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If you know anything about me, you know I take my cookies very seriously. And at the top of the cookie tray pyramid is my all-star, the rainbow cookie. How do I love thee? Let me count the layers.
The rainbow cookie—which also goes by Neapolitan cookie, seven layer cookie, Italian flag cookie, tricolore cookie, and plenty of other drag names—is an invention of Italian American immigrants and, honestly, nothing has ever been more perfect. Soft almond-accented sponge, stacked in neon colors that are a feast for the eyes, with a thin spread of sweet jam, and a coating of chocolate that’s both firm and soft. It’s love at first bite.
The cookies started popping up at the end of the 1800s in Italian-run bakeries and quickly became a popular Christmas tradition, even beyond the Italian community. Jewish immigrants living in the same tenement neighborhoods began asking for a kosher version of the cookie at their own bakeries. In the process, Jewish bakers swapped out the white layer for a yellow layer, moving the cookie away from the Italian flag and into rainbow territory. (The cookies are now a seasonal tradition in the Jewish community, too, with a Hanukkah-themed color swap.)
Like any good Italian kid, I learned that the minute you set foot in an Italian bakery, you order a rainbow cookie. It’s the law. As an adult, I realize I’m so attracted to rainbow cookies because they remind me of something else I take very seriously: cake. The minute I bite into one I’m already looking around for the Willy Wonka button that I can push to blow up this little cookie into a full slice of cake. I just want the joy to last forever. So when it was time to write my cookbook, Let’s Eat, I decided it was time to live my truth.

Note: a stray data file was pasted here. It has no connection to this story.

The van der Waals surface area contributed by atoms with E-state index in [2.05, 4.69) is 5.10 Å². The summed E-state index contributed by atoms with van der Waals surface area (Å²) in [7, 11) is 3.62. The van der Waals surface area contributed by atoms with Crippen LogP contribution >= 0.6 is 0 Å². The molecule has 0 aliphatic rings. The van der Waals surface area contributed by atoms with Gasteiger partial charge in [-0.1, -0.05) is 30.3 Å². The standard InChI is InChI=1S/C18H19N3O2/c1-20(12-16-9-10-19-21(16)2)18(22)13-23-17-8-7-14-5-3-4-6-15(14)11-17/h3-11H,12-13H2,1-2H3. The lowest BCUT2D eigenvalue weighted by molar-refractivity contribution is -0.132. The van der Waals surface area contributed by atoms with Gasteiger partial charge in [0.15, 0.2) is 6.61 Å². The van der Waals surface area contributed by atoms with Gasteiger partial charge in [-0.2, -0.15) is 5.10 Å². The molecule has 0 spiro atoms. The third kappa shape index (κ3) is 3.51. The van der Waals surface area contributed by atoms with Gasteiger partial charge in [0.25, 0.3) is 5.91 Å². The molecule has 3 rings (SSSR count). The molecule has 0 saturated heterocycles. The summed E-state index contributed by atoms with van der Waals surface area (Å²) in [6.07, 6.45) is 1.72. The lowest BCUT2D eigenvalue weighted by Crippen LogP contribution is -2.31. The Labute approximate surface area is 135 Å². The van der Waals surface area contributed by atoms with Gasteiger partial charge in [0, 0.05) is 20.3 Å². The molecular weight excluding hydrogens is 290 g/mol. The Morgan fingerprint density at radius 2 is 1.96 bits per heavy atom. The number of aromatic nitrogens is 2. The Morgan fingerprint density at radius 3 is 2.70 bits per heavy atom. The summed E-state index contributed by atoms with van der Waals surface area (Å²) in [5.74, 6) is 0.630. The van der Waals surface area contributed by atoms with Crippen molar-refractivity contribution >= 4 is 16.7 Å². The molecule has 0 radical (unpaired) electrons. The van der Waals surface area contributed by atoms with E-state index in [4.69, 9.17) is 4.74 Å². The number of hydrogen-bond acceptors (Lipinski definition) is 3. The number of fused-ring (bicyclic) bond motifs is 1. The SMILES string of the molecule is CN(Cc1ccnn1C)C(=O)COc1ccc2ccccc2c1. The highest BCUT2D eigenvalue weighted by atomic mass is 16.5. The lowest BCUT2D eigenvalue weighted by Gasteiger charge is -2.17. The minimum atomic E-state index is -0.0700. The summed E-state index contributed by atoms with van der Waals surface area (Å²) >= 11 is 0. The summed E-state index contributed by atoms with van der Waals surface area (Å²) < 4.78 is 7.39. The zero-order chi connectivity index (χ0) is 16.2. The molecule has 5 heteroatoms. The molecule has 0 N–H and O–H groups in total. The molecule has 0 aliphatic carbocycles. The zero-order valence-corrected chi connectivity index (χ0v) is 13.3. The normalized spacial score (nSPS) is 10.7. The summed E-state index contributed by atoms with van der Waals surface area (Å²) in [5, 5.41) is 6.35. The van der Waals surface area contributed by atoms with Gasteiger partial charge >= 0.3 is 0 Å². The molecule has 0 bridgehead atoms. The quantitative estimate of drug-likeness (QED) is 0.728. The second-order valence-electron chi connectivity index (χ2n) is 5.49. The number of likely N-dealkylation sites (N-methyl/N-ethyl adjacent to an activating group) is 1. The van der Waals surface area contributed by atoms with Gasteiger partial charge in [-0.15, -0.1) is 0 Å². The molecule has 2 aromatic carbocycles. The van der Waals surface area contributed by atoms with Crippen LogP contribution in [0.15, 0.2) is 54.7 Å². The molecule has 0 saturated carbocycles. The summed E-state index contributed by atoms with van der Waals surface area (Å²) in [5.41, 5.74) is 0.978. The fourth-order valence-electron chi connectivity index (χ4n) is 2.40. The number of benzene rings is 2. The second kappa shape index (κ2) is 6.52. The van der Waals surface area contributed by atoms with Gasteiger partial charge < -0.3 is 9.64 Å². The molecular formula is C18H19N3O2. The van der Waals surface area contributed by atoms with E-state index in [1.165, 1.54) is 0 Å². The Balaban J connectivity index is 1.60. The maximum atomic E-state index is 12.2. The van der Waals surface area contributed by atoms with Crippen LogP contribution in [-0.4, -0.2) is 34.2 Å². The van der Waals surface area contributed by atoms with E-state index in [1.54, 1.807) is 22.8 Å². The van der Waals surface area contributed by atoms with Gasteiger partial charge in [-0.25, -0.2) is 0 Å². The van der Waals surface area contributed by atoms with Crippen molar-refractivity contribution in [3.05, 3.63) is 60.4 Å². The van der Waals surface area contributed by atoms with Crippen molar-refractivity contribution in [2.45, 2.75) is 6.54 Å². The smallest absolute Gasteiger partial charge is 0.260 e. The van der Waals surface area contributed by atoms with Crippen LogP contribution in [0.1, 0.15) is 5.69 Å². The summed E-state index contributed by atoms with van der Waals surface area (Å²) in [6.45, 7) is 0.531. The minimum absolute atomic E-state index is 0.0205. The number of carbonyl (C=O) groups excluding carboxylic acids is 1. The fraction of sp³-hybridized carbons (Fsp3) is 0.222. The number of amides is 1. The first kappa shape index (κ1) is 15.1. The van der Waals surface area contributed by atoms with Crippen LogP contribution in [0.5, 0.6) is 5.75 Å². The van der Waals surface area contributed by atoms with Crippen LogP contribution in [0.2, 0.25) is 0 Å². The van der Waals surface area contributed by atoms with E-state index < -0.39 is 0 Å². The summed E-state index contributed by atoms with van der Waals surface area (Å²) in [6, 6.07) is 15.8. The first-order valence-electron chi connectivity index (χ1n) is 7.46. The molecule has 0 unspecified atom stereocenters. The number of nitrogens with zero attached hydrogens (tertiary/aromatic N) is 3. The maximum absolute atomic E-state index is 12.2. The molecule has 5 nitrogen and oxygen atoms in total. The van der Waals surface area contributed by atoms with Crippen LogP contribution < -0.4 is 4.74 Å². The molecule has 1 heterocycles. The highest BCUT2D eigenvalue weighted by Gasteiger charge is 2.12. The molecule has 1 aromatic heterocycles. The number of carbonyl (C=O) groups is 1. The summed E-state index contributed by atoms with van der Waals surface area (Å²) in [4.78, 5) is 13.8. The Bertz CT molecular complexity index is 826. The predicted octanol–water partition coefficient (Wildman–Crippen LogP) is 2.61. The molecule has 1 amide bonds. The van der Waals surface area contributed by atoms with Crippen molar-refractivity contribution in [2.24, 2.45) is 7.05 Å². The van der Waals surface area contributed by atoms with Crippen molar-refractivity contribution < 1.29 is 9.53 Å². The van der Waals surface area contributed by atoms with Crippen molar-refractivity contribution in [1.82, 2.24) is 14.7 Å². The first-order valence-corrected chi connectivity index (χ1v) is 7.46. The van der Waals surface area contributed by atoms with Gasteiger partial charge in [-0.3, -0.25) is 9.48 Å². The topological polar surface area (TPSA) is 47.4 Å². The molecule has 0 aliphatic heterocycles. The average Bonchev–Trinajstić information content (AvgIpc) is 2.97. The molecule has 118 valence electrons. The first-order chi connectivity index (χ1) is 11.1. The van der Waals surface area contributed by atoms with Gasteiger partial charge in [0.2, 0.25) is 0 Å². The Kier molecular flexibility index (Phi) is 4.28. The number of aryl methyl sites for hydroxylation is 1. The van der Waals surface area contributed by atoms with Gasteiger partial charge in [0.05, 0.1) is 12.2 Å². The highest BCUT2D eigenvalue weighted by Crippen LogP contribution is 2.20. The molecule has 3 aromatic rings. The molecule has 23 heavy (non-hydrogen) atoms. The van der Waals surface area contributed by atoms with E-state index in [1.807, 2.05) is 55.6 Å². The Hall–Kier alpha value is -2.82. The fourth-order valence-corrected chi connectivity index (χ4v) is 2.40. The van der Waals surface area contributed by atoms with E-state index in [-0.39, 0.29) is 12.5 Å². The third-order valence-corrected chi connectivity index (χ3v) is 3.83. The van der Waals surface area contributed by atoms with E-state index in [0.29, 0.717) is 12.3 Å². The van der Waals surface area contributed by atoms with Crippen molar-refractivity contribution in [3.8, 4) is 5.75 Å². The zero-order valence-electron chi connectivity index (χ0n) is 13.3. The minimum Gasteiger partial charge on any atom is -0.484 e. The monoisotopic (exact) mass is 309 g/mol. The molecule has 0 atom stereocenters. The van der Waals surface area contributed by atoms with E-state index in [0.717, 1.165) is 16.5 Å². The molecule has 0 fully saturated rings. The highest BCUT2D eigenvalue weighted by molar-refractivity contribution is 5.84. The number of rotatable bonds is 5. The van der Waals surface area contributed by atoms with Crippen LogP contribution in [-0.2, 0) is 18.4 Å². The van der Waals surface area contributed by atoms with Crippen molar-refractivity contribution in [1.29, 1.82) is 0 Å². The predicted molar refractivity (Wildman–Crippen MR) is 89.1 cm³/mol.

Rainbow Cookie Loaf Cake, as the name implies, is the best of both worlds. It has vibrant layers made with the signature almond flavor and spongy texture. The loaf sandwiches jam in not one, but two flavors (raspberry and apricot) because I’m indecisive. And it’s all blanketed in a glossy chocolate coat, like a Jersey wife in her new mink. Most important, the loaf cake is a thrilling scale for those of us who can never have enough.
If you’ve tried making rainbow cookies at home, you know just how tedious and time consuming they are. It takes a lot of patience and precision and you’re probably going to be crying on the kitchen floor at some point. (No? Just me?) This loaf cake version skips the tedium of extremely finicky, thin cookie layers in favor of chunky, lovable loaf cake layers.
If you’re not a crazy person who owns three loaf pans like me, the batter can sit while you bake each layer one by one. This, of course, is a perfect do-ahead step—just freeze the layers till you need them. Then it’s an easy process of spreading jam and stacking layers, wrapping her up tight, and weighing the loaf down with a few heavy cans to chill overnight. This helps the layers really stick together, lets the flavors develop, and gives the cake that dense but springy texture we all love. Then it’s just a spread of melted chocolate all over and—the worst part—waiting through one more quick chill to let it all set.
Every time I slide my knife through each perfect layer, I realize all my dreams have come true. What once felt like a chore is now one of my favorite things to make. What used to feel like a few quick bites can now sit in my fridge for slice after slice. This Rainbow Cookie Loaf Cake is equally perfect to serve for dessert, over coffee, or to have around, just to say Oh I’ll just cut off one more little piece, all day. It’s the kind of treat that satisfies my inner child and outer adult all at the same time.